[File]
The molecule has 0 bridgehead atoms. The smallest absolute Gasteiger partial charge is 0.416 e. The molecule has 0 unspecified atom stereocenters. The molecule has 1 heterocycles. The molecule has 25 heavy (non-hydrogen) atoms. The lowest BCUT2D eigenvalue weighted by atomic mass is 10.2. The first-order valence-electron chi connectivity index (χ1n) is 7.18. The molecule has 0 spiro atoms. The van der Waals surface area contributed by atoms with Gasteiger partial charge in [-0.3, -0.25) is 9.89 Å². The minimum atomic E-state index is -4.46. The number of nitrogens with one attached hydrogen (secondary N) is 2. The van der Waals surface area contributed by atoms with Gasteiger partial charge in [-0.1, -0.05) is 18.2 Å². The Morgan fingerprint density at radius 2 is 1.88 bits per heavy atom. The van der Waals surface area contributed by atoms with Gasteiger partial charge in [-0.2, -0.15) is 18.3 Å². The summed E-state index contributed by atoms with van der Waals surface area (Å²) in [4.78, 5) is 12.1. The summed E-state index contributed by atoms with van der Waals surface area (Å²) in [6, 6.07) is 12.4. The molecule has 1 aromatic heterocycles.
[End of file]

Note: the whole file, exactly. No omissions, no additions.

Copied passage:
The molecule has 0 bridgehead atoms. The smallest absolute Gasteiger partial charge is 0.416 e. The molecule has 0 unspecified atom stereocenters. The molecule has 1 heterocycles. The molecule has 25 heavy (non-hydrogen) atoms. The lowest BCUT2D eigenvalue weighted by atomic mass is 10.2. The first-order valence-electron chi connectivity index (χ1n) is 7.18. The molecule has 0 spiro atoms. The van der Waals surface area contributed by atoms with Gasteiger partial charge in [-0.3, -0.25) is 9.89 Å². The minimum atomic E-state index is -4.46. The number of nitrogens with one attached hydrogen (secondary N) is 2. The van der Waals surface area contributed by atoms with Gasteiger partial charge in [-0.1, -0.05) is 18.2 Å². The Morgan fingerprint density at radius 2 is 1.88 bits per heavy atom. The van der Waals surface area contributed by atoms with Gasteiger partial charge in [-0.2, -0.15) is 18.3 Å². The summed E-state index contributed by atoms with van der Waals surface area (Å²) in [4.78, 5) is 12.1. The summed E-state index contributed by atoms with van der Waals surface area (Å²) in [6, 6.07) is 12.4. The molecule has 1 aromatic heterocycles.